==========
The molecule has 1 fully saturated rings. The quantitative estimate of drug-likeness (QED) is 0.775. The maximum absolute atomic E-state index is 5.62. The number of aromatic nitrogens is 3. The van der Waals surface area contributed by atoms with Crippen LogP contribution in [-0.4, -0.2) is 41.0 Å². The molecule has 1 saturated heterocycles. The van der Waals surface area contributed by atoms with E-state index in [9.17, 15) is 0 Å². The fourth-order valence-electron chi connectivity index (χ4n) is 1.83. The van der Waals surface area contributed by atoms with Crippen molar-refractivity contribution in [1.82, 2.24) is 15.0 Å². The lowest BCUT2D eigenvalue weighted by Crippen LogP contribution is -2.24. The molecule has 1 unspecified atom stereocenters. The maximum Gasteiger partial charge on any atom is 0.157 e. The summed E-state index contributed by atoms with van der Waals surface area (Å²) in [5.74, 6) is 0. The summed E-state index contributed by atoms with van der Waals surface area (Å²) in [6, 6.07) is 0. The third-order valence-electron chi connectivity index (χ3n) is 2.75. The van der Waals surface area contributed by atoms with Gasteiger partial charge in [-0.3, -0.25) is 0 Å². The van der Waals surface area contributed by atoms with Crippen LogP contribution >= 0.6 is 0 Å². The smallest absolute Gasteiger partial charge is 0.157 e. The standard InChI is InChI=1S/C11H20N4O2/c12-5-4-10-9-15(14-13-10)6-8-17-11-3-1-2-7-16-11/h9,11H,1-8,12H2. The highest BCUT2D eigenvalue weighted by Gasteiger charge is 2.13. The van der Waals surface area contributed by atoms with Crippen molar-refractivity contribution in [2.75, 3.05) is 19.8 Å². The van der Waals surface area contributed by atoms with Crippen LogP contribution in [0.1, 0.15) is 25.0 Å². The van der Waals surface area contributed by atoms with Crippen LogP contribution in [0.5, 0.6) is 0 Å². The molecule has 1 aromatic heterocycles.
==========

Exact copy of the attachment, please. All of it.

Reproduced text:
The molecule has 1 fully saturated rings. The quantitative estimate of drug-likeness (QED) is 0.775. The maximum absolute atomic E-state index is 5.62. The number of aromatic nitrogens is 3. The van der Waals surface area contributed by atoms with Crippen LogP contribution in [-0.4, -0.2) is 41.0 Å². The molecule has 1 saturated heterocycles. The van der Waals surface area contributed by atoms with E-state index in [9.17, 15) is 0 Å². The fourth-order valence-electron chi connectivity index (χ4n) is 1.83. The van der Waals surface area contributed by atoms with Crippen molar-refractivity contribution in [1.82, 2.24) is 15.0 Å². The lowest BCUT2D eigenvalue weighted by Crippen LogP contribution is -2.24. The molecule has 1 unspecified atom stereocenters. The maximum Gasteiger partial charge on any atom is 0.157 e. The summed E-state index contributed by atoms with van der Waals surface area (Å²) in [5.74, 6) is 0. The summed E-state index contributed by atoms with van der Waals surface area (Å²) in [6, 6.07) is 0. The third-order valence-electron chi connectivity index (χ3n) is 2.75. The van der Waals surface area contributed by atoms with Gasteiger partial charge in [-0.3, -0.25) is 0 Å². The van der Waals surface area contributed by atoms with Crippen LogP contribution >= 0.6 is 0 Å². The smallest absolute Gasteiger partial charge is 0.157 e. The standard InChI is InChI=1S/C11H20N4O2/c12-5-4-10-9-15(14-13-10)6-8-17-11-3-1-2-7-16-11/h9,11H,1-8,12H2. The highest BCUT2D eigenvalue weighted by Gasteiger charge is 2.13. The van der Waals surface area contributed by atoms with Crippen molar-refractivity contribution in [2.75, 3.05) is 19.8 Å². The van der Waals surface area contributed by atoms with Crippen LogP contribution in [0.1, 0.15) is 25.0 Å². The van der Waals surface area contributed by atoms with Crippen LogP contribution in [0.5, 0.6) is 0 Å². The molecule has 1 aromatic heterocycles.